Maybe the biggest change is how I fill in the monthly spread. In an effort to combat the blurring together of days, I started doodling in each square for memory-keeping. I’d always admired the spreads of friends and strangers who do this in their journals, but despite (or maybe because of) the fact that I draw for work, in the past I thought it’d be too time-consuming, that I’d be too precious with it. But it really only takes a little time to set down a bit of totally personalized ink memory that future you will be glad to have. 

My three cents of advice if you want to try this: 

1) Do it in ink, so you’re not tempted to fiddle endlessly.

2) You never regret remembering good food. 

3) Keep it, if not simple, then essential. Out of a bouquet of flowers, choose a stem or two. Don’t draw the whole ham, but the slice you ate. As a concrete example, there was a day in September that I wanted to remember going to the dog park. But rather than the many good boyos we saw, I drew the billowing cloud of smoke that we saw in the distance over the mountains, which we stood around discussing with the other dog owners for a little while, in tones worried and grim yet determined, wishing safety to firefighters, people’s homes, each other. Also, I’m not great at drawing animals lol.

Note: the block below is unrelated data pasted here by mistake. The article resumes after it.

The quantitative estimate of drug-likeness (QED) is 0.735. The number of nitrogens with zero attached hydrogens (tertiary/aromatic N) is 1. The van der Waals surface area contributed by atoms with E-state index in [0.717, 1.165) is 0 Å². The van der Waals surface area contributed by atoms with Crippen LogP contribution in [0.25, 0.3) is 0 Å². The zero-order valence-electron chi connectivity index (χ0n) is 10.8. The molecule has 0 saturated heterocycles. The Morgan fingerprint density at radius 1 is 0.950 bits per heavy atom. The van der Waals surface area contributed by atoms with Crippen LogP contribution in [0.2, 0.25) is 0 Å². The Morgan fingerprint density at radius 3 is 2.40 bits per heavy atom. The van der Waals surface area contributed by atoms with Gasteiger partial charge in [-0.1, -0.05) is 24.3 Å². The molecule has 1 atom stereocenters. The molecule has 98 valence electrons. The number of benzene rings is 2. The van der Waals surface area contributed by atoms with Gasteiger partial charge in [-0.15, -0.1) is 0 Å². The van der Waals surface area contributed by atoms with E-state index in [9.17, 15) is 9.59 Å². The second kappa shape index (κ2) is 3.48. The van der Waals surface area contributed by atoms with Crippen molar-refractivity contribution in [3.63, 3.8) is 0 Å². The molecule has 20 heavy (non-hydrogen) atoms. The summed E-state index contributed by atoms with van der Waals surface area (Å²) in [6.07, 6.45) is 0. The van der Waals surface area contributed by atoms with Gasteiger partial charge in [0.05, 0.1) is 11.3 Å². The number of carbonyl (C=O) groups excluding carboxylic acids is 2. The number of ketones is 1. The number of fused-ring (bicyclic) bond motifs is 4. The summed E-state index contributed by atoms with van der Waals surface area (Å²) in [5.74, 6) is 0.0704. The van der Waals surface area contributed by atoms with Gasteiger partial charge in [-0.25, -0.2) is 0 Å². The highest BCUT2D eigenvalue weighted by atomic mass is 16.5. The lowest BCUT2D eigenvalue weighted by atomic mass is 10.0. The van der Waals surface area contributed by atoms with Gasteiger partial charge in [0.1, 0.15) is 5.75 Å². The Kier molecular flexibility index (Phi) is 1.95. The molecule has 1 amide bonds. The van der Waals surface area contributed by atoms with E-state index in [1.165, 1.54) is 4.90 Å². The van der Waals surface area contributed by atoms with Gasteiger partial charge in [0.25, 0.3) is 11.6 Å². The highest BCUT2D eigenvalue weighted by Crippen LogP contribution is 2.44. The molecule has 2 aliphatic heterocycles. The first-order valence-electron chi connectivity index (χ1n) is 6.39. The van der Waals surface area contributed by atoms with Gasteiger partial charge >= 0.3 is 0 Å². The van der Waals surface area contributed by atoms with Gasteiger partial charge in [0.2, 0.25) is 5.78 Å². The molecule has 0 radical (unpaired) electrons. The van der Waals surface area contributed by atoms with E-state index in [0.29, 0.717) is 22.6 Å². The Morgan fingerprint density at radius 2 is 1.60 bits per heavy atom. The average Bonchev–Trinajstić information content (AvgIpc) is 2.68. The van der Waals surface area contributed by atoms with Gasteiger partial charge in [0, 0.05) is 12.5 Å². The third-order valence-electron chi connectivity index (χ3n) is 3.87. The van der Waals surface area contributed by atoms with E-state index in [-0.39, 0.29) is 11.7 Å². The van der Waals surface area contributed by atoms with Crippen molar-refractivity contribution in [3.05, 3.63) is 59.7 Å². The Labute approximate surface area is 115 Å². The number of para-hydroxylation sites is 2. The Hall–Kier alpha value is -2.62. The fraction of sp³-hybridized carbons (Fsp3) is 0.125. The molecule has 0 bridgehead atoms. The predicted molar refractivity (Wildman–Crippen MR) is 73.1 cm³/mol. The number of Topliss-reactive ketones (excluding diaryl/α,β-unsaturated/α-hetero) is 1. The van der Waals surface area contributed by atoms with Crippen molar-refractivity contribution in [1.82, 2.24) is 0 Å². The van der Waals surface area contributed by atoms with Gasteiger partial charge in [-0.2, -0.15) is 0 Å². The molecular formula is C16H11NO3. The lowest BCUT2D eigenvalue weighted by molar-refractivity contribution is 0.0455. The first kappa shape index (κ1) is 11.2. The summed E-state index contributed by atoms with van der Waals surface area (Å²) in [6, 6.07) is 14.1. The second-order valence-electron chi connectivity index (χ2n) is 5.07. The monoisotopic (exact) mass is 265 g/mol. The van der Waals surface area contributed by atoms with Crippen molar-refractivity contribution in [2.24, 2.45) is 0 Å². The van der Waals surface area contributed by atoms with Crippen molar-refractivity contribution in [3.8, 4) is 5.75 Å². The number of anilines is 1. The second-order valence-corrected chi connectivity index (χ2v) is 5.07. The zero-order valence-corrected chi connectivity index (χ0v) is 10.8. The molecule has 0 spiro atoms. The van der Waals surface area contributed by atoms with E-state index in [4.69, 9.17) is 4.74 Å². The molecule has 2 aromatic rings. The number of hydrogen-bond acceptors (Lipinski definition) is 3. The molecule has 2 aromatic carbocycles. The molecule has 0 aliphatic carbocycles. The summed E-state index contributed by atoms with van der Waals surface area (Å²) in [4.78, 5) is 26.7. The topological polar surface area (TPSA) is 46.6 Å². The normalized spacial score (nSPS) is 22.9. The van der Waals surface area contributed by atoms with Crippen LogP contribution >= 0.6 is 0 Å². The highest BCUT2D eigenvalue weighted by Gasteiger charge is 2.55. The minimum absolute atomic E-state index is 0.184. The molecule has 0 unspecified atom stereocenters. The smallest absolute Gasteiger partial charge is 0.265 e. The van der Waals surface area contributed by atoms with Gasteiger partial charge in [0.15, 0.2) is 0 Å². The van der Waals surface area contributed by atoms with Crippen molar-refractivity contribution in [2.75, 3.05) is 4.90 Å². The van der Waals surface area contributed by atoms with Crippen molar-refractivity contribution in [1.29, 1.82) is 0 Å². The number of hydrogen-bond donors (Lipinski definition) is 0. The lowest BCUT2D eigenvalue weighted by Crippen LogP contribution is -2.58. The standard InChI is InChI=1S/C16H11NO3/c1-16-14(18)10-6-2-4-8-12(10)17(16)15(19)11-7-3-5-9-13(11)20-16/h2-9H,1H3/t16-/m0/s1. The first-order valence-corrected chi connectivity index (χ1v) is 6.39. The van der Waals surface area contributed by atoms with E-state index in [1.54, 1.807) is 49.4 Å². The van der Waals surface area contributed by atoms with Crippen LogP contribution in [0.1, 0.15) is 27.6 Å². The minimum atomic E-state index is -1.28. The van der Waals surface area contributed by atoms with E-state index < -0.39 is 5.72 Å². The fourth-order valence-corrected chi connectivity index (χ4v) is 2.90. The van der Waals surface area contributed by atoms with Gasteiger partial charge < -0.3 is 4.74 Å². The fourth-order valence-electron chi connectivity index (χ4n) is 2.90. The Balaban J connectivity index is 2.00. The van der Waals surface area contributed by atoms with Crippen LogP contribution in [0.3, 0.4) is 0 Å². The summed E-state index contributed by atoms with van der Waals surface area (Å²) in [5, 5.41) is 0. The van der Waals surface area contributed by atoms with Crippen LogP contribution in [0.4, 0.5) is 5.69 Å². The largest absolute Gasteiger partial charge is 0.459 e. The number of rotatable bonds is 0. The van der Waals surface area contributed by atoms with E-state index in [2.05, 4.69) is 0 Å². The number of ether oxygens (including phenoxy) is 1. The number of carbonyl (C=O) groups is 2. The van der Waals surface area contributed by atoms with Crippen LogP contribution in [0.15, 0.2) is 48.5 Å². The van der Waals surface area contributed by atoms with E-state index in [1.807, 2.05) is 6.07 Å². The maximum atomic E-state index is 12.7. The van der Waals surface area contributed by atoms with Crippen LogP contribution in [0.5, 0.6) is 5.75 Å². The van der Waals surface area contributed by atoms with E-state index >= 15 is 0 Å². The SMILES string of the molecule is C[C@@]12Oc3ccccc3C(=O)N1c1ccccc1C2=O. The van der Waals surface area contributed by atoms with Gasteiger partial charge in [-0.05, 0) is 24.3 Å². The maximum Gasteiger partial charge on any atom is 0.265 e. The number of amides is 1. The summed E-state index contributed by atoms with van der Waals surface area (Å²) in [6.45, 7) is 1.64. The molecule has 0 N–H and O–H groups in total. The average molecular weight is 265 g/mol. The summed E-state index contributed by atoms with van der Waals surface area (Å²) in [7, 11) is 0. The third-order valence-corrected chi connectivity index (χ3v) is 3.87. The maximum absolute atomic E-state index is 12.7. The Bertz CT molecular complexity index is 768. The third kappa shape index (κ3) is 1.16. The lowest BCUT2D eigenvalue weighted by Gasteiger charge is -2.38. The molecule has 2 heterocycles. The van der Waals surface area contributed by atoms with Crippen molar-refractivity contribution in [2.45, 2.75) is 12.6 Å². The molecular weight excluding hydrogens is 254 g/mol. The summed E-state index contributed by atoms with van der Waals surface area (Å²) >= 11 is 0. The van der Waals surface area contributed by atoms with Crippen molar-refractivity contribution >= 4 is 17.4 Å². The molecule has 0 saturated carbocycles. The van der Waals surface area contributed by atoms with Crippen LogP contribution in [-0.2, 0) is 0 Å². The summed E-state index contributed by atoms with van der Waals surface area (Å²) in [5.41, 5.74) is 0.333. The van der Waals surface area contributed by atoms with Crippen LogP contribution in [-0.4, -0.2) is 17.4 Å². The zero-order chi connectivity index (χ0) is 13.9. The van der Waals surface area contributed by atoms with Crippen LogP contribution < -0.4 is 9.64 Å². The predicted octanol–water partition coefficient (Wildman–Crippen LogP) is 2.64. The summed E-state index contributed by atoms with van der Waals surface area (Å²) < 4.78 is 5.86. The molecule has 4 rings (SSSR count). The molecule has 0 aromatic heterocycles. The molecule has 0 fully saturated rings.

It occurs to me now that there is one more thing that might have drawn me to the JIYU, if unconsciously. I’ve noticed that planners respond to each other over time. In one I’ll use as many stickers as possible; in the next I’ll try to restrain myself. In one book I’ll compose pages with the intent to share, in the next I become secretive, covering everything up with scrap paper and tape. In 2018, I went for a structured and consistent style to encourage discipline and habit-forming. In 2019, I used a totally blank notebook, drawing the lines and custom layouts myself in different colored pencil shades and configurations every week. I wanted to control everything about my planner and its aesthetic as I progressed towards the plans I’d made. This year, I watched many of those plans unravel or go dormant. I picked up the JIYU at a time when it was no longer always possible to keep up the same rhythms in journalling, work, the passing of days, even when I desperately wanted to. But that was okay. Is okay. Because everything changes, and we adapt, almost in spite of ourselves and the world. 

Whether you’re approaching 2021 with caution or by energetically plunging ahead, I hope you find refuge in your analogue tools and habits, old or new. Refuge is needed, because life’s difficulties don’t end with a calendar year. Many events of 2020 remain to be properly addressed and tended to with care in the future, and many consequences of past years will continue to reverberate and touch our lives. There is no such thing as wiping the slate clean. Still, I wish you the complex and layered enjoyment possible in this transitional time: the quiet potential, the hopeful trepidation and complete freedom of a new year, so like untouched snow, or a cloud on the horizon, or a blank yet inviting page.

Text and photos by: A.C.
Where you can find A.C. : Instagram @blueludebar